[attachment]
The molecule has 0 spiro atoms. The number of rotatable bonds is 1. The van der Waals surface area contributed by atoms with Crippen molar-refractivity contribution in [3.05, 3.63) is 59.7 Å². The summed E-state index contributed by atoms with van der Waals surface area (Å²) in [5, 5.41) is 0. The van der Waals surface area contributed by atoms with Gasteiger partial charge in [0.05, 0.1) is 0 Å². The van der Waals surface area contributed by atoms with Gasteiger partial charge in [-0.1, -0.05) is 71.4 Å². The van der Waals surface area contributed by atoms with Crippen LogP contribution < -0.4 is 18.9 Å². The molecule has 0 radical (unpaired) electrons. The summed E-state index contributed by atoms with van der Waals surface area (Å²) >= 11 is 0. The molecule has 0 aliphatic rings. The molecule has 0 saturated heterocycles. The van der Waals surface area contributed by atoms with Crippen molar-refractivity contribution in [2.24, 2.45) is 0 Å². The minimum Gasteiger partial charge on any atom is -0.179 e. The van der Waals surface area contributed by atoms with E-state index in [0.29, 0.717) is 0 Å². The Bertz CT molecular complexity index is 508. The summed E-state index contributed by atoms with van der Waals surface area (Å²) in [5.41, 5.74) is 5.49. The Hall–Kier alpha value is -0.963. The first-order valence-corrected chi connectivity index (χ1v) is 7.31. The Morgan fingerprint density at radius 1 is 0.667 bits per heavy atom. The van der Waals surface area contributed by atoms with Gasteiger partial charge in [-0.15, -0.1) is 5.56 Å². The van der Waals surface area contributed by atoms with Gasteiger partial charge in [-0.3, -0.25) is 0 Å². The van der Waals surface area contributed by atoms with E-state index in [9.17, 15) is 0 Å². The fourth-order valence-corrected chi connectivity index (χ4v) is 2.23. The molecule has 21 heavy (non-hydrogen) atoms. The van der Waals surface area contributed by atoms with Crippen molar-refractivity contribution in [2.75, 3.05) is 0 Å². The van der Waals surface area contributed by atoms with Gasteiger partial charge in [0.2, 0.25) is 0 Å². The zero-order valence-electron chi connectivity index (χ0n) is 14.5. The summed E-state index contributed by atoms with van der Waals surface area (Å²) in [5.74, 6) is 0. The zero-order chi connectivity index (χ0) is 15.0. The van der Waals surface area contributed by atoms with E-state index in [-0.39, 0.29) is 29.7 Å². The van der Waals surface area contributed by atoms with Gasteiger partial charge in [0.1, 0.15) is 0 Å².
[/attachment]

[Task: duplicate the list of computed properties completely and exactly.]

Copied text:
The molecule has 0 spiro atoms. The number of rotatable bonds is 1. The van der Waals surface area contributed by atoms with Crippen molar-refractivity contribution in [3.05, 3.63) is 59.7 Å². The summed E-state index contributed by atoms with van der Waals surface area (Å²) in [5, 5.41) is 0. The van der Waals surface area contributed by atoms with Gasteiger partial charge in [0.05, 0.1) is 0 Å². The van der Waals surface area contributed by atoms with Gasteiger partial charge in [-0.1, -0.05) is 71.4 Å². The van der Waals surface area contributed by atoms with Crippen LogP contribution < -0.4 is 18.9 Å². The molecule has 0 radical (unpaired) electrons. The summed E-state index contributed by atoms with van der Waals surface area (Å²) >= 11 is 0. The molecule has 0 aliphatic rings. The molecule has 0 saturated heterocycles. The van der Waals surface area contributed by atoms with Crippen molar-refractivity contribution in [2.24, 2.45) is 0 Å². The minimum Gasteiger partial charge on any atom is -0.179 e. The van der Waals surface area contributed by atoms with E-state index in [0.29, 0.717) is 0 Å². The Bertz CT molecular complexity index is 508. The summed E-state index contributed by atoms with van der Waals surface area (Å²) in [5.41, 5.74) is 5.49. The Hall–Kier alpha value is -0.963. The first-order valence-corrected chi connectivity index (χ1v) is 7.31. The Morgan fingerprint density at radius 1 is 0.667 bits per heavy atom. The van der Waals surface area contributed by atoms with Gasteiger partial charge in [-0.15, -0.1) is 5.56 Å². The van der Waals surface area contributed by atoms with Gasteiger partial charge in [-0.3, -0.25) is 0 Å². The van der Waals surface area contributed by atoms with E-state index in [9.17, 15) is 0 Å². The fourth-order valence-corrected chi connectivity index (χ4v) is 2.23. The molecule has 21 heavy (non-hydrogen) atoms. The van der Waals surface area contributed by atoms with Crippen molar-refractivity contribution in [2.75, 3.05) is 0 Å². The van der Waals surface area contributed by atoms with Gasteiger partial charge in [0.2, 0.25) is 0 Å². The zero-order valence-electron chi connectivity index (χ0n) is 14.5. The summed E-state index contributed by atoms with van der Waals surface area (Å²) in [5.74, 6) is 0. The zero-order chi connectivity index (χ0) is 15.0. The van der Waals surface area contributed by atoms with E-state index in [-0.39, 0.29) is 29.7 Å². The van der Waals surface area contributed by atoms with Gasteiger partial charge in [0.1, 0.15) is 0 Å².